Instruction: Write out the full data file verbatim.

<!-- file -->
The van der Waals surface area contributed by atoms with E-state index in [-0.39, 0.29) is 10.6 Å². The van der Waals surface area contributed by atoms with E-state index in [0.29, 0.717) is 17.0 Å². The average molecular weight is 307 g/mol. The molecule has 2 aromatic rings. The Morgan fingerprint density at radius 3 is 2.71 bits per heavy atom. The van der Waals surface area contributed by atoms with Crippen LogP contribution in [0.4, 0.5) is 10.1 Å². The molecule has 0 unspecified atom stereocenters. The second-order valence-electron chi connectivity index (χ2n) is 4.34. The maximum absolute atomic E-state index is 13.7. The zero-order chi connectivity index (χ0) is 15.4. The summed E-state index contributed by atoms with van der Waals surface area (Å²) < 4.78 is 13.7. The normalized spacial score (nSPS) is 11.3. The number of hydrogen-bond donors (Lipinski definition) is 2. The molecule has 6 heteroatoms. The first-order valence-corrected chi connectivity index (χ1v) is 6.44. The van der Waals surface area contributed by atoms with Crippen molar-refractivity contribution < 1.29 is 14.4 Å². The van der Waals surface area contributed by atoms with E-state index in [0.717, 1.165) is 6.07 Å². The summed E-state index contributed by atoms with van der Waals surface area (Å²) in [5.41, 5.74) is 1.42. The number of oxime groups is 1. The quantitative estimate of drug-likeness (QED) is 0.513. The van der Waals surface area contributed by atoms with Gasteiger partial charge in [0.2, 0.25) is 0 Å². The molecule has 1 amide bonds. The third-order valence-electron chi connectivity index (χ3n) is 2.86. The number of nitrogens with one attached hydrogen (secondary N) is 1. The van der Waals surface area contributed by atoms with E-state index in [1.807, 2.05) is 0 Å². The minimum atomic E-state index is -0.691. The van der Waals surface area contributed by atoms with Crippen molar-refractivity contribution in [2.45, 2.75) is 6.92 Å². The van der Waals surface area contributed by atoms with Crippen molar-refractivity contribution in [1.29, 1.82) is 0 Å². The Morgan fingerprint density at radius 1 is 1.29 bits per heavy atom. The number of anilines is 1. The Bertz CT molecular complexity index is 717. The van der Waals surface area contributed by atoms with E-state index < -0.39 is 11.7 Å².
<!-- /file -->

The van der Waals surface area contributed by atoms with E-state index in [-0.39, 0.29) is 10.6 Å². The van der Waals surface area contributed by atoms with E-state index in [0.29, 0.717) is 17.0 Å². The average molecular weight is 307 g/mol. The molecule has 2 aromatic rings. The Morgan fingerprint density at radius 3 is 2.71 bits per heavy atom. The van der Waals surface area contributed by atoms with Crippen LogP contribution in [0.4, 0.5) is 10.1 Å². The molecule has 0 unspecified atom stereocenters. The second-order valence-electron chi connectivity index (χ2n) is 4.34. The maximum absolute atomic E-state index is 13.7. The zero-order chi connectivity index (χ0) is 15.4. The summed E-state index contributed by atoms with van der Waals surface area (Å²) < 4.78 is 13.7. The normalized spacial score (nSPS) is 11.3. The number of hydrogen-bond donors (Lipinski definition) is 2. The molecule has 6 heteroatoms. The first-order valence-corrected chi connectivity index (χ1v) is 6.44. The van der Waals surface area contributed by atoms with Crippen molar-refractivity contribution < 1.29 is 14.4 Å². The van der Waals surface area contributed by atoms with E-state index in [0.717, 1.165) is 6.07 Å². The summed E-state index contributed by atoms with van der Waals surface area (Å²) in [5.41, 5.74) is 1.42. The number of oxime groups is 1. The quantitative estimate of drug-likeness (QED) is 0.513. The van der Waals surface area contributed by atoms with Gasteiger partial charge in [0.2, 0.25) is 0 Å². The molecule has 1 amide bonds. The third-order valence-electron chi connectivity index (χ3n) is 2.86. The number of nitrogens with one attached hydrogen (secondary N) is 1. The van der Waals surface area contributed by atoms with E-state index in [1.807, 2.05) is 0 Å². The minimum atomic E-state index is -0.691. The van der Waals surface area contributed by atoms with Crippen molar-refractivity contribution in [2.45, 2.75) is 6.92 Å². The van der Waals surface area contributed by atoms with Crippen molar-refractivity contribution in [1.29, 1.82) is 0 Å². The Morgan fingerprint density at radius 1 is 1.29 bits per heavy atom. The number of anilines is 1. The Bertz CT molecular complexity index is 717. The van der Waals surface area contributed by atoms with E-state index < -0.39 is 11.7 Å².